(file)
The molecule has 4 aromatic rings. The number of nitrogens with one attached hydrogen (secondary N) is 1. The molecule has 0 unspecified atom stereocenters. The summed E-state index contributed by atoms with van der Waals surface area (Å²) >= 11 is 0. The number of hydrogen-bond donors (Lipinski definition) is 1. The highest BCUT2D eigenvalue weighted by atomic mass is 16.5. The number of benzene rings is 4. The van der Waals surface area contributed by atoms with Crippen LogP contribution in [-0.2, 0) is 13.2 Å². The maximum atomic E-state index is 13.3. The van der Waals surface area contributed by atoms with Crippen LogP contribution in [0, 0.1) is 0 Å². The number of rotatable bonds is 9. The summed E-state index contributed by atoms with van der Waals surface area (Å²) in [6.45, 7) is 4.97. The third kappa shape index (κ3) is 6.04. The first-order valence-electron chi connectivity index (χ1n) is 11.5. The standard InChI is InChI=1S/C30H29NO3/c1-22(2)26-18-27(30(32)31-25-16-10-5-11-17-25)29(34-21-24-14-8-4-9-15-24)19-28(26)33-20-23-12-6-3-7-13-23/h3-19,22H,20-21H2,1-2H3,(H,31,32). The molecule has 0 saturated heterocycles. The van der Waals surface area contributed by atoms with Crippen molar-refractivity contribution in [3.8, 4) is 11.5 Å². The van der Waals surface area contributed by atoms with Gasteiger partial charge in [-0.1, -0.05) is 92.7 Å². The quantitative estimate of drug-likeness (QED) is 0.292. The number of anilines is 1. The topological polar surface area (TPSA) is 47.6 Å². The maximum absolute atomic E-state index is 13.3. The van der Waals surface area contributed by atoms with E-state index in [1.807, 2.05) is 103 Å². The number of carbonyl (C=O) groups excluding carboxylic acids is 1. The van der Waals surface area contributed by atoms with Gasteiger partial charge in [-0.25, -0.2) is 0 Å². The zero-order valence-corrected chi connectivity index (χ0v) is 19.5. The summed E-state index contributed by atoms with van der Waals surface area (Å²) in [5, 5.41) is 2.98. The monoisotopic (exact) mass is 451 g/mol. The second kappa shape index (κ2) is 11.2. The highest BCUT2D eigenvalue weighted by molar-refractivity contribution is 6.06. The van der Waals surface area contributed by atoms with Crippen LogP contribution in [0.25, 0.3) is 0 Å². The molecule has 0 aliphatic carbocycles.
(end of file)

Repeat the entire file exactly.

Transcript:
The molecule has 4 aromatic rings. The number of nitrogens with one attached hydrogen (secondary N) is 1. The molecule has 0 unspecified atom stereocenters. The summed E-state index contributed by atoms with van der Waals surface area (Å²) >= 11 is 0. The number of hydrogen-bond donors (Lipinski definition) is 1. The highest BCUT2D eigenvalue weighted by atomic mass is 16.5. The number of benzene rings is 4. The van der Waals surface area contributed by atoms with Crippen LogP contribution in [-0.2, 0) is 13.2 Å². The maximum atomic E-state index is 13.3. The van der Waals surface area contributed by atoms with Crippen LogP contribution in [0, 0.1) is 0 Å². The number of rotatable bonds is 9. The summed E-state index contributed by atoms with van der Waals surface area (Å²) in [6.45, 7) is 4.97. The third kappa shape index (κ3) is 6.04. The first-order valence-electron chi connectivity index (χ1n) is 11.5. The standard InChI is InChI=1S/C30H29NO3/c1-22(2)26-18-27(30(32)31-25-16-10-5-11-17-25)29(34-21-24-14-8-4-9-15-24)19-28(26)33-20-23-12-6-3-7-13-23/h3-19,22H,20-21H2,1-2H3,(H,31,32). The molecule has 0 saturated heterocycles. The van der Waals surface area contributed by atoms with Crippen molar-refractivity contribution in [3.8, 4) is 11.5 Å². The van der Waals surface area contributed by atoms with Gasteiger partial charge in [-0.1, -0.05) is 92.7 Å². The quantitative estimate of drug-likeness (QED) is 0.292. The number of anilines is 1. The topological polar surface area (TPSA) is 47.6 Å². The maximum absolute atomic E-state index is 13.3. The van der Waals surface area contributed by atoms with E-state index in [1.807, 2.05) is 103 Å². The number of carbonyl (C=O) groups excluding carboxylic acids is 1. The van der Waals surface area contributed by atoms with Gasteiger partial charge in [-0.25, -0.2) is 0 Å². The zero-order valence-corrected chi connectivity index (χ0v) is 19.5. The summed E-state index contributed by atoms with van der Waals surface area (Å²) in [5, 5.41) is 2.98. The monoisotopic (exact) mass is 451 g/mol. The second kappa shape index (κ2) is 11.2. The highest BCUT2D eigenvalue weighted by molar-refractivity contribution is 6.06. The van der Waals surface area contributed by atoms with Crippen LogP contribution in [0.25, 0.3) is 0 Å². The molecule has 0 aliphatic carbocycles.